Talking with teenagers about drugs

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Talking with teenagers about drugs

Some parents and guardians may find it difficult to talk with their teenager about drugs. Between illegal drugs and prescription medications, it may be hard to know where to begin. But drugs can be dangerous, and some teenagers are not aware of the risks.

Learn how to talk with your teenager about the risks of drug use and abuse.

Talking with your teenager

As a parent or guardian, you might need to talk with your teenager about drugs because:

  • Your teenager will hear information about drugs from their friends, the media, even other adults and some of this information will be wrong.
  • Your teenager is not using drugs, but you want to educate them about the risks in case they are ever tempted to try them.
  • Your teenager may not use drugs, but they (or you) are concerned that someone they know might be.
  • You realize (or suspect) that your teenager is using drugs, and you want to help them stop.
  • Your teenager may be asking questions about drugs. Give them reasons to say no.

It is important that parents talk about drugs regularly before there is an urgent need to do so. Many short conversations are better than a few long lectures, and teenagers are more likely to pay attention during shorter chats.

Starting the conversation

There is no script for talking with your teenager about drugs. But here are a few tips to keep in mind.

  • Offer them control of the situation. Let them pick the time and place.
  • Look for opportunities to talk about drug use with your teenager, like when you discuss school or current events.
  • Plan the main points you want to discuss, rather than speaking on impulse. Avoid saying everything you think all at once. Instead, target your main points about drugs.
  • Listen to them and respect their opinion. If they see you as a good listener, they may be more inclined to trust your input. Give them room to participate and ask questions.
  • Focus on facts rather than emotions. If your teenager is using drugs, you may feel anger, sadness, fear or confusion. Those are natural reactions. But talking about the issue is more productive than talking about your feelings.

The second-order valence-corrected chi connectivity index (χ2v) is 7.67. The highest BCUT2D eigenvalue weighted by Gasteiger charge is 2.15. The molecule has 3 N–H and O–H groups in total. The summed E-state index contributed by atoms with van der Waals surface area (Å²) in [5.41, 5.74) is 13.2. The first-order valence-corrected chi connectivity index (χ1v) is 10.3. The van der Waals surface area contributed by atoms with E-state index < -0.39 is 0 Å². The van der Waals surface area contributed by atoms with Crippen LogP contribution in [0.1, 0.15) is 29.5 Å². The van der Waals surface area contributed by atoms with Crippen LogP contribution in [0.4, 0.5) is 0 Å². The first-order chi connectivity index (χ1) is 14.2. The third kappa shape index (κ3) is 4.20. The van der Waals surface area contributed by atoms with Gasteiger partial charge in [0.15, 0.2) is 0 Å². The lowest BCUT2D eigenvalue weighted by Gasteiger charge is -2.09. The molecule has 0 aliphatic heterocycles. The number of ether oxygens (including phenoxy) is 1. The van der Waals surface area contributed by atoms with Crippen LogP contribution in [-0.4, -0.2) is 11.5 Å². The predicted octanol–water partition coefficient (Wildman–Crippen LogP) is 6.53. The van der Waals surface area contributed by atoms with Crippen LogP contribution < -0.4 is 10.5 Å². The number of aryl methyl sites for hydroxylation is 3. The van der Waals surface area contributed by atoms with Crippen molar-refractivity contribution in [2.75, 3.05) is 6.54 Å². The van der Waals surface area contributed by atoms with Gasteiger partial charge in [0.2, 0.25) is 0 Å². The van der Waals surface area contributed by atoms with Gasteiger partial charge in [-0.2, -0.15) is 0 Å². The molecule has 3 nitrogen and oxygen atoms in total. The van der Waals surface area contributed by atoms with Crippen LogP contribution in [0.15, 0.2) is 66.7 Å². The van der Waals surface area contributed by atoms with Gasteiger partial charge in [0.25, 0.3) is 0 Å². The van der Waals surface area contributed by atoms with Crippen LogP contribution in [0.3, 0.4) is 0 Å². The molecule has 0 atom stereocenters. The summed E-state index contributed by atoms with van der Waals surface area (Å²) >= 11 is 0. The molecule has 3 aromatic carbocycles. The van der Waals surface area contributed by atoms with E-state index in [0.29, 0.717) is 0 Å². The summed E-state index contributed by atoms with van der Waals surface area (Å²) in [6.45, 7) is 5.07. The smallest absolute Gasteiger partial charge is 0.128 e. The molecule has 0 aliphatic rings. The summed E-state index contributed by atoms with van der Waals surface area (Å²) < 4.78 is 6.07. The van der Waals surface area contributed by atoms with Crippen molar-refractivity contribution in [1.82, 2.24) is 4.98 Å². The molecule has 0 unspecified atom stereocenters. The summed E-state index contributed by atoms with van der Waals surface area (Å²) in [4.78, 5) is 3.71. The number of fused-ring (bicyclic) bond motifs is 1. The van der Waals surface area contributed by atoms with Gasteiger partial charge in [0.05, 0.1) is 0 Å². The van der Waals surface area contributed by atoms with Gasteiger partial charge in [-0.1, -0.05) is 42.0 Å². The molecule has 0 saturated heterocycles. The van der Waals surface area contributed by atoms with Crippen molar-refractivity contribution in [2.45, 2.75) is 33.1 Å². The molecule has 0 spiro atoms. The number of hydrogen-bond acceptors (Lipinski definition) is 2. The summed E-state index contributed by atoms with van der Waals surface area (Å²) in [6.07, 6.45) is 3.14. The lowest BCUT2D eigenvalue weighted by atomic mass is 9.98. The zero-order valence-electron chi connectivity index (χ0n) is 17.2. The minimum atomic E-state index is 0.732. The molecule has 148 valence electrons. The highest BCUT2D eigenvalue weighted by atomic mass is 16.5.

• Avoid being judgmental.
  • Respect their independence. Tell them you are trying to help them make good decisions, by giving them information they may not know.
  • Be clear about why you are worried. Whatever your teenager may think, communicate that your main concern is for their well-being.

You are your teenager’s most important role model and their best defense against drug use. Start early and answer the questions about drugs before they are asked.

Talking about marijuana

Teenagers react more positively to facts than to emotional arguments. Here are a few facts about marijuana you can share with them.

  • Today’s marijuana is much stronger than marijuana from many years ago. Studies show that the average level of THC, the principal “mind-altering” component of marijuana, has increased by 300% to 400% over the last few decades.
  • Marijuana contains hundreds of substances, some of which are psychoactive and can affect the proper functioning of the brain and body.
  • Regular long-term marijuana use can harm concentration, cause loss of memory, harm the ability to think and make decisions, and decrease IQ. Some of these effects may persist after stopping marijuana use.
  • Marijuana smoke contains many of the same cancer-causing chemicals as tobacco smoke.
  • It is estimated that 1 in 9 marijuana users will develop an addiction to marijuana.

Talking about prescription drugs

Teenagers react more positively to facts than to emotional arguments. Here are a few facts about prescription drug abuse you can share with them.

  • Some prescription drugs (opioid pain relievers, stimulants, and benzodiazepines) have psychoactive (mind-altering) properties, and for this reason they are sometimes used to get high.
  • Psychoactive pharmaceuticals are the third most commonly-abused substances, after alcohol and marijuana, among Canadian youth.
  • Prescription opioids can be just as dangerous as illegal opioid drugs such as heroin.
  • Taking prescription drugs without a doctor’s approval is dangerous, and can even be fatal.
  • Prescription drugs, when used improperly or abused, are not safer than illegal drugs.
  • There are many dangerous and unpredictable effects associated with abusing prescription drugs including addiction, overdose and death.

Talking about other drugs

Information on other illegal drugs such as cocaine and crack, ecstasy and methamphetamine (speed or crystal meth) and alcohol is also available. Share these facts with your teenager to help guide your conversation.

Get help

Are you struggling with drug abuse? Is someone you care about having a problem? Help is available, whether you need it for yourself, a friend, or a family member. Get help

Source: http://www.healthycanadians.gc.ca/healthy-living-vie-saine/substance-abuse-toxicomanie/talking-parle/teens-adolescents-eng.php

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Author: AllOntario Team

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